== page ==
Scottish Labour leader Richard Leonard said the Brexit agreement is a “bad deal”, adding that leaving the EU during the coronavirus pandemic is an “abdication of responsibility without modern parallel”.
Mr Leonard denied there was a split between Scottish and the parliamentary Labour party because they were voting on different propositions.
He said: “A vote against the proposition in Westminster today is to risk the chaos and damage of a no-deal outcome.
“And you can’t say by voting against it, as SNP MPs will do today, ‘that wasn’t what we meant’.
“That’s what will happen, which is why Labour MPs will reluctantly vote for the deal because the alternative would be chaos.”
The Lib Dems and Scottish Greens also voted in favour of the first minister’s amended motion, with North East Fife MSP Willie Rennie warning the problems brought about by Brexit would be the same if Scotland chose to leave the UK.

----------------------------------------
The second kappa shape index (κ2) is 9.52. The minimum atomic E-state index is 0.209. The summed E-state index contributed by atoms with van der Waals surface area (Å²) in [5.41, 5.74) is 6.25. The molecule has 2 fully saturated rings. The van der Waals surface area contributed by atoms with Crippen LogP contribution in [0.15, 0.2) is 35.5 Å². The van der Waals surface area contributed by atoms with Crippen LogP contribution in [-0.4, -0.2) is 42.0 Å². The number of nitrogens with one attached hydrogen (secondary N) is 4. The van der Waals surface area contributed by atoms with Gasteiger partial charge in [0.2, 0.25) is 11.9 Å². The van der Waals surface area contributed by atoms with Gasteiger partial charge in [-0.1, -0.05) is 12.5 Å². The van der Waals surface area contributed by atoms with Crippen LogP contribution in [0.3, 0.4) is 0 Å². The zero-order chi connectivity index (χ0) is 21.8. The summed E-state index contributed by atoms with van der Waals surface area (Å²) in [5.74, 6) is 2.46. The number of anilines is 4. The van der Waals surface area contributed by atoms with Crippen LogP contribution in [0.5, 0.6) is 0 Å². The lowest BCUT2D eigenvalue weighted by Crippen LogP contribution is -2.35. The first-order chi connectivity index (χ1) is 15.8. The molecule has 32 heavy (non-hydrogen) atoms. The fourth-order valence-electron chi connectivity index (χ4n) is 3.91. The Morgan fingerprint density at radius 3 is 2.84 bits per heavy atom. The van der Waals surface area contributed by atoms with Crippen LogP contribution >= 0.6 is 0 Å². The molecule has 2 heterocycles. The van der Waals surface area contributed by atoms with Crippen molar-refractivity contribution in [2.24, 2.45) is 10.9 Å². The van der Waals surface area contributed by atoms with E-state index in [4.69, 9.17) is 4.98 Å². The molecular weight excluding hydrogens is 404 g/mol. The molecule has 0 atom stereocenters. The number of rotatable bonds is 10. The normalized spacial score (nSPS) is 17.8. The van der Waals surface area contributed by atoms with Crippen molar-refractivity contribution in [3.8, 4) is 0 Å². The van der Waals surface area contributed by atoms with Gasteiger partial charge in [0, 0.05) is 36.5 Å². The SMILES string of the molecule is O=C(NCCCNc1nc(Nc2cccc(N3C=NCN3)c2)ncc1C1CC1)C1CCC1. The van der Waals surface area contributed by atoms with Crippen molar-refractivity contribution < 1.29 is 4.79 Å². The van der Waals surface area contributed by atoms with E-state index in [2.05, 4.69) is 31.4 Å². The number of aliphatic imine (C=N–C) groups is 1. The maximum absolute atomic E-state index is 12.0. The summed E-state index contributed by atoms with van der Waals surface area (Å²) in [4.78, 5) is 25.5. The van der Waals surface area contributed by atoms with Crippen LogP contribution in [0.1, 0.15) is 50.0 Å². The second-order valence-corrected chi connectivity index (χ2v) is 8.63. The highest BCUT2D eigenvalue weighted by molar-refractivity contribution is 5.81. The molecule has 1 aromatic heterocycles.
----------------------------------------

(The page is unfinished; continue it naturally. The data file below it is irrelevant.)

He added that even though the party was supporting the SNP motion, the Lib Dems “do not use Europe as a weapon in another battle, to be discarded”.
So long, and thanks for all the fish
Scottish Conservative MSPs for Mid Scotland and Fife Liz Smith and Dean Lockhart voted in favour of supporting the Westminster agreement.
Ms Smith said the politics of 2016 had “moved on”, and supporting the trade deal would allow the country to do so also.
Mr Lockhart accused the Scottish Government of not supporting trade deals with countries like Singapore and said the UK would, within “two days”, be able to strike trade deals with whomever it wanted.